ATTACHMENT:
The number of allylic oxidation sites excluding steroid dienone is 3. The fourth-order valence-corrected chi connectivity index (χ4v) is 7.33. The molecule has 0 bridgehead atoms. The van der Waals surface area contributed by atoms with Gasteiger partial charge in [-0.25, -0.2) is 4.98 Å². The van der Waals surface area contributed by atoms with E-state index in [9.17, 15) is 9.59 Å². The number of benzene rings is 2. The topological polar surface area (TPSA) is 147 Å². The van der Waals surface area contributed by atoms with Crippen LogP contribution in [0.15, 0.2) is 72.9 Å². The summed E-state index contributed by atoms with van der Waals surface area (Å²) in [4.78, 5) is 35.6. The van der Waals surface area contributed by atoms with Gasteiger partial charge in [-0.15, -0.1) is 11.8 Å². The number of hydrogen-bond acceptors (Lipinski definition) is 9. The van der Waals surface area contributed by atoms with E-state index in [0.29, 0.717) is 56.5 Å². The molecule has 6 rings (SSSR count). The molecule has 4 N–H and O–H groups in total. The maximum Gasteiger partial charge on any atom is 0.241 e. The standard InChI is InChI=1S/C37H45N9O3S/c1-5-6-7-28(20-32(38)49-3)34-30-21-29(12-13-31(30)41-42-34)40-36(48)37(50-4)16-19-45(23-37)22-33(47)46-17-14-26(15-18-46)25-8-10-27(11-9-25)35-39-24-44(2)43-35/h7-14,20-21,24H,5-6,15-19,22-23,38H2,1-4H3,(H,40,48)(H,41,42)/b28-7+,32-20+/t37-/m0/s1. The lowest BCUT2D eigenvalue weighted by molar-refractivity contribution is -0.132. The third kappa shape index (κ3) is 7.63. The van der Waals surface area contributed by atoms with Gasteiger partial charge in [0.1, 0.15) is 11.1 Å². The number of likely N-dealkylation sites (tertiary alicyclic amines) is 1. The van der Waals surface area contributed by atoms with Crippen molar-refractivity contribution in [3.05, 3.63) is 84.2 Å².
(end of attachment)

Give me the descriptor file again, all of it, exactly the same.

The number of allylic oxidation sites excluding steroid dienone is 3. The fourth-order valence-corrected chi connectivity index (χ4v) is 7.33. The molecule has 0 bridgehead atoms. The van der Waals surface area contributed by atoms with Gasteiger partial charge in [-0.25, -0.2) is 4.98 Å². The van der Waals surface area contributed by atoms with E-state index in [9.17, 15) is 9.59 Å². The number of benzene rings is 2. The topological polar surface area (TPSA) is 147 Å². The van der Waals surface area contributed by atoms with Crippen LogP contribution in [0.15, 0.2) is 72.9 Å². The summed E-state index contributed by atoms with van der Waals surface area (Å²) in [4.78, 5) is 35.6. The van der Waals surface area contributed by atoms with Gasteiger partial charge in [-0.15, -0.1) is 11.8 Å². The number of hydrogen-bond acceptors (Lipinski definition) is 9. The van der Waals surface area contributed by atoms with E-state index in [0.29, 0.717) is 56.5 Å². The molecule has 6 rings (SSSR count). The molecule has 4 N–H and O–H groups in total. The maximum Gasteiger partial charge on any atom is 0.241 e. The standard InChI is InChI=1S/C37H45N9O3S/c1-5-6-7-28(20-32(38)49-3)34-30-21-29(12-13-31(30)41-42-34)40-36(48)37(50-4)16-19-45(23-37)22-33(47)46-17-14-26(15-18-46)25-8-10-27(11-9-25)35-39-24-44(2)43-35/h7-14,20-21,24H,5-6,15-19,22-23,38H2,1-4H3,(H,40,48)(H,41,42)/b28-7+,32-20+/t37-/m0/s1. The lowest BCUT2D eigenvalue weighted by molar-refractivity contribution is -0.132. The third kappa shape index (κ3) is 7.63. The van der Waals surface area contributed by atoms with Gasteiger partial charge in [0.1, 0.15) is 11.1 Å². The number of likely N-dealkylation sites (tertiary alicyclic amines) is 1. The van der Waals surface area contributed by atoms with Crippen molar-refractivity contribution in [3.05, 3.63) is 84.2 Å².